As Mobile is planning to launch a public defender’s office, officials in Baldwin County say they’re content to stick with a system that contracts attorneys to represent defendants who can’t afford one on their own.
Across the state, Alabama spent more than $71 million on indigent criminal defense in 2018, according to data released by the Office of Indigent Defense Services (OIDS). The dollars funded public defenders’ offices, paid for contracted defense attorneys and reimbursed lawyers appointed on a case-by-case basis.
For years, officials in Baldwin County have contracted a handful of local attorneys to represent indigent criminal defendants — a need that has expanded as the population has continued to grow. Each year, those contracts are awarded to dozens of attorneys by OIDS with input from a local advisory committee.
That group currently consists of Presiding Circuit Judge Scott Taylor, Probate Judge Harry D’Olive and attorneys Warren T. Harbison, Ken Raines and Elizabeth Campbell. While OIDS is technically in charge of what system a county uses and who gets contracts, it almost always defers to these local committees.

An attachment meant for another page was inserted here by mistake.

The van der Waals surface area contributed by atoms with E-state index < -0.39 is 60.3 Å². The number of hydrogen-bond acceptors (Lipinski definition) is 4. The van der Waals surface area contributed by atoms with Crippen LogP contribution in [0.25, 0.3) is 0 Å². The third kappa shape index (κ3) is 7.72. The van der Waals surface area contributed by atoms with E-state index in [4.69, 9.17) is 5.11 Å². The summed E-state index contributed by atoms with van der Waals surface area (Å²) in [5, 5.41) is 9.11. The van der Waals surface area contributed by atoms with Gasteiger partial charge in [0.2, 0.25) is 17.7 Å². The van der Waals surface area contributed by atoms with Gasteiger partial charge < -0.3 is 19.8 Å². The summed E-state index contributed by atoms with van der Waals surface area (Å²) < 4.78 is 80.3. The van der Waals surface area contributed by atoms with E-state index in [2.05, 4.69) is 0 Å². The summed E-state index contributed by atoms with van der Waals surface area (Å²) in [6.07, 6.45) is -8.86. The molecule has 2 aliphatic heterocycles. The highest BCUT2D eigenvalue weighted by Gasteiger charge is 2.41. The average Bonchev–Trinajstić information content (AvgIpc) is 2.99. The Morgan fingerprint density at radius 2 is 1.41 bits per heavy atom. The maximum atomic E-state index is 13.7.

A majority of Baldwin County’s advisory board voted last month to continue using the contract system into 2020 — a system Taylor believes is less expensive and a good fit for Baldwin County.
“In my opinion, the system we have in place works great based on the resources that we have,” Taylor told Lagniappe. “We couldn’t afford to establish a public defender’s office where you’re staffing all of those attorneys fulltime. The way we’re doing it is very cost effective, but I also feel like we’ve got some really good, very qualified attorneys. So, the level of representation is very high as well.”